Meet Denver Kids mentor, Julius! He was matched with his mentee, Vincent, for about 2.5 years until Vincent’s recent high school graduation. Julius is a husband and father who has a professional background in the communications and public relations industries, primarily in K-12 education and government. We had the honor of conducting a Q&A with him recently. Learn more about Julius and his former Denver Kids mentee, below!
Tell us a little about yourself.
My world revolves around my family, so everything else comes second! I am a Colorado native (Aurora, to be exact) who is proud of the family and heritage I come from. I've served on various boards and committees for local non-profits and always try to find new ways to make a positive impact.
What inspired you to become a mentor with Denver Kids?
I was fortunate enough to have mentors in my life as a young man. From 18 onward, I’ve had great people surround me to help elevate me in various ways. I wanted to pay it forward and find someone who I could hopefully help in some way or another. And I wanted to learn as much from my mentee as he or she would learn from me.
Tell us about your mentee, Vincent. What did you two like to do together?
Vincent and I were matched for about 2 1/2 years, until his recent high school graduation. He is one of the smartest people I know. He is very intelligent, thoughtful, and focused on what’s ahead of him. I learned these attributes by spending time with him and picking his brain. We would chat on the phone or in person when I met him at various places to hang out. We went to a few ballgames, played laser tag, dined at different restaurants and much more.
What is your favorite memory with Vincent?
My favorite memory is when he asked me to meet him at a park near his house so I could help him practice his martial arts moves. I gotta admit, I wasn’t ready for what he came with! It was all new to me and I appreciated that he thought that much of me to ask. It was a cool moment!
How does Vincent inspire you and how does he make you proud?
Vincent has pushed me to get out of my comfort zone and try new things. His passion for knowledge makes me want to buckle down and discover more of the world. It’s something in his eyes; he’s got a certain glow about him. He can make me proud by taking chances and being himself.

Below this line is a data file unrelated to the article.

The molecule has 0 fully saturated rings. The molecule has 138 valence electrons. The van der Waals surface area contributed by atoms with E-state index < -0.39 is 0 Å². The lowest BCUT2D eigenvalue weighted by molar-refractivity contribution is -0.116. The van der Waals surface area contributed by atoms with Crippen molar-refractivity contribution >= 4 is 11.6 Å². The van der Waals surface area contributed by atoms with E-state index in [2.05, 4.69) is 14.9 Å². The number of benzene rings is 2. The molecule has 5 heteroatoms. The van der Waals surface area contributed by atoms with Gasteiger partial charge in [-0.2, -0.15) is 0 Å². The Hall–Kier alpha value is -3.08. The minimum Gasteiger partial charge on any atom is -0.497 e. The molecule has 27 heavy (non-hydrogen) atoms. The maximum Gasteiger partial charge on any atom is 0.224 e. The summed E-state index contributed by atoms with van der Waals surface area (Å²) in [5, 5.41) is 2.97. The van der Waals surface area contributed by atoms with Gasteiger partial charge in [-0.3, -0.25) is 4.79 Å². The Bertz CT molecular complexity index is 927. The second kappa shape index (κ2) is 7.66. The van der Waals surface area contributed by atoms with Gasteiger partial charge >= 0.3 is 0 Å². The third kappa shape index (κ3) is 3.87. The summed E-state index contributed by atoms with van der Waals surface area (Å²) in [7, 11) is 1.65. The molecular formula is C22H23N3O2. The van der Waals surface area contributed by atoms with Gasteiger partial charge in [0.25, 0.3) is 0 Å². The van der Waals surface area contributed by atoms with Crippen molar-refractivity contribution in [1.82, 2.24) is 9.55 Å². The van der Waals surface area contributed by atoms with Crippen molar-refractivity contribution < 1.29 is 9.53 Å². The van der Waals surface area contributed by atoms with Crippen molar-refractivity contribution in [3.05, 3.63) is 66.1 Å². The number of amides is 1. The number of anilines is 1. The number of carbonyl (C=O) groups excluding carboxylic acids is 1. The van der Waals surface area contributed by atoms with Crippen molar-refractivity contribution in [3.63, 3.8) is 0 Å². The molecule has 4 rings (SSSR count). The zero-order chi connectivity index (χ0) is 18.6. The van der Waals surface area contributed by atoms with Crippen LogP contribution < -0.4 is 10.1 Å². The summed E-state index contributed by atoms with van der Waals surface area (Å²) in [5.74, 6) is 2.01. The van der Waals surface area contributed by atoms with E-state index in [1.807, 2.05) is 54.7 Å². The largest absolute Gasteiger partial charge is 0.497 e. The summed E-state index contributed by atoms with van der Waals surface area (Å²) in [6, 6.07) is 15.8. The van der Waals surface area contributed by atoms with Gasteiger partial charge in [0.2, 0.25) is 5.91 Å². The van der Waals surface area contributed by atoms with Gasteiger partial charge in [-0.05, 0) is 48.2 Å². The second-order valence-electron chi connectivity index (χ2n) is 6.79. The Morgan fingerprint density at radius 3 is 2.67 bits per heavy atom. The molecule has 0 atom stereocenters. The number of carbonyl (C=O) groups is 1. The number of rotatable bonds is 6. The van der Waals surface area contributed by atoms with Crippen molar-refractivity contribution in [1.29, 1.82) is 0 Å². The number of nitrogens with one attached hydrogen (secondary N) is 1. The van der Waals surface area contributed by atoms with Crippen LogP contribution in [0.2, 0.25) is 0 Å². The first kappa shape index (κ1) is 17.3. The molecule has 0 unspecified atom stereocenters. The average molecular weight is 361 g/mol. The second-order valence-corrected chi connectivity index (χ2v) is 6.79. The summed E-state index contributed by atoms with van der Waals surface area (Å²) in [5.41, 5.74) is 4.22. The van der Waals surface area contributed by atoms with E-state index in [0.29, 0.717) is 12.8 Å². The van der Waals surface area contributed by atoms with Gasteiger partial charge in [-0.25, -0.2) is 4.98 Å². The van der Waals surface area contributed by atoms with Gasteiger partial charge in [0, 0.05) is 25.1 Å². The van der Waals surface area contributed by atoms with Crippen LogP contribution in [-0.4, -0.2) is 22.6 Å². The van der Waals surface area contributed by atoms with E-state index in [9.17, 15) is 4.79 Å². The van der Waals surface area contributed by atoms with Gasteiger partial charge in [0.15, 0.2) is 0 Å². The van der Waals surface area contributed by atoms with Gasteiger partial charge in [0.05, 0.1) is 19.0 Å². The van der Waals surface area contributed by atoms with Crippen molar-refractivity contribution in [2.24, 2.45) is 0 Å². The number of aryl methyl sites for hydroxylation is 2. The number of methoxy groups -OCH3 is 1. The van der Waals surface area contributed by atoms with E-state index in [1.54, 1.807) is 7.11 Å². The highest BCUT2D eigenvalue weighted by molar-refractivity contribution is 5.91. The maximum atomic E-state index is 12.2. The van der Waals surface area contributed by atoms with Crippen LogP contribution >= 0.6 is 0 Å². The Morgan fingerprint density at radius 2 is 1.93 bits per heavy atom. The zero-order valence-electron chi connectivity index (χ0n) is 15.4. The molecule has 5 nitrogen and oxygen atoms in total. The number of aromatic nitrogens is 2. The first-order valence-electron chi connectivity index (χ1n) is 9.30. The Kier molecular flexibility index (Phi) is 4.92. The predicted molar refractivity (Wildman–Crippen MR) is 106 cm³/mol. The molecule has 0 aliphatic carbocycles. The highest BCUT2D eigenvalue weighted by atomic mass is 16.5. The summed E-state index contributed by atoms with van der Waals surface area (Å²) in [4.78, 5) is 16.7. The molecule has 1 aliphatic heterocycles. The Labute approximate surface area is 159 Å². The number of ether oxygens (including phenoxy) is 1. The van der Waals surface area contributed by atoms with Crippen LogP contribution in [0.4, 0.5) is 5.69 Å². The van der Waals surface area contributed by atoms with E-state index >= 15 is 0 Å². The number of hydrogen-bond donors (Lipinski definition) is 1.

Vincent graduated in 2021. What is he currently up to and what does your relationship look like now?
He is in his first year at Colorado State University studying engineering. We are still in touch. I try to touch base with him every other month when my schedule allows. We usually talk by phone and I ask how he's doing and if he needs anything. He also likes to hear how I'm doing and what new things I've been up to. I have a great relationship with his immediate family and will talk with his mom periodically as well. Even though he's on to bigger and better things, I value having a good relationship with him and his family.
Why do you believe mentoring is important?
For me, mentorship is about vulnerability. A mentor has to let the mentee see a side of them that may be hard to divulge any other time; a mentor has to really show their human side to gain trust and buy-in from the mentee. A mentee can learn a lot by seeing this and hopefully be able to open up about what's going on in their life and why they need help and guidance. I truly believe mentoring is a two-way street that can benefit both sides.
What have you learned through being a mentor?
I’ve learned that many people seeking mentors aren’t necessarily looking for expertise in different subjects. They really just want someone to care enough to listen and try to relate to them. Mentees need people to believe in them, and that’s priceless.
Anything else you’d like to share?
This has been an eye opening experience for me and I am glad to have taken part in the Denver Kids program. I hope Vincent learned something from me during our time together and that he found value in our relationship.
To learn more about the Denver Kids volunteer mentoring program, visit DenverKids.org/Mentor.